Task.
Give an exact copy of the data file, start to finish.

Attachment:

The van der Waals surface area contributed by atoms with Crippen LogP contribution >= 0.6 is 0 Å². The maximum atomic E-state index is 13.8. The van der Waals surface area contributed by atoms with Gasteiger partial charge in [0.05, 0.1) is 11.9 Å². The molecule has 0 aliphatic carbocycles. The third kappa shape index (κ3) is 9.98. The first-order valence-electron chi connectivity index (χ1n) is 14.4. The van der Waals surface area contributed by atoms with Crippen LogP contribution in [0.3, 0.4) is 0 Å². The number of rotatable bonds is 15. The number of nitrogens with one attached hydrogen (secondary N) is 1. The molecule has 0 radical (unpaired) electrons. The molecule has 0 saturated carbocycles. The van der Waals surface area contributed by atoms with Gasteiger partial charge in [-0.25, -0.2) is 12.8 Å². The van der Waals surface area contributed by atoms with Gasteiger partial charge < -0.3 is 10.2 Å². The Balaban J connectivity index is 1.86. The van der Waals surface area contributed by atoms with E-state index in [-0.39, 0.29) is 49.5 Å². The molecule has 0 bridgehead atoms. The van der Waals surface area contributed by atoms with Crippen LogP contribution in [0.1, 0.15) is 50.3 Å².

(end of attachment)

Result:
The van der Waals surface area contributed by atoms with Crippen LogP contribution >= 0.6 is 0 Å². The maximum atomic E-state index is 13.8. The van der Waals surface area contributed by atoms with Gasteiger partial charge in [0.05, 0.1) is 11.9 Å². The molecule has 0 aliphatic carbocycles. The third kappa shape index (κ3) is 9.98. The first-order valence-electron chi connectivity index (χ1n) is 14.4. The van der Waals surface area contributed by atoms with Crippen LogP contribution in [0.3, 0.4) is 0 Å². The number of rotatable bonds is 15. The number of nitrogens with one attached hydrogen (secondary N) is 1. The molecule has 0 radical (unpaired) electrons. The molecule has 0 saturated carbocycles. The van der Waals surface area contributed by atoms with Gasteiger partial charge in [-0.25, -0.2) is 12.8 Å². The van der Waals surface area contributed by atoms with Gasteiger partial charge < -0.3 is 10.2 Å². The Balaban J connectivity index is 1.86. The van der Waals surface area contributed by atoms with E-state index in [-0.39, 0.29) is 49.5 Å². The molecule has 0 bridgehead atoms. The van der Waals surface area contributed by atoms with Crippen LogP contribution in [0.1, 0.15) is 50.3 Å².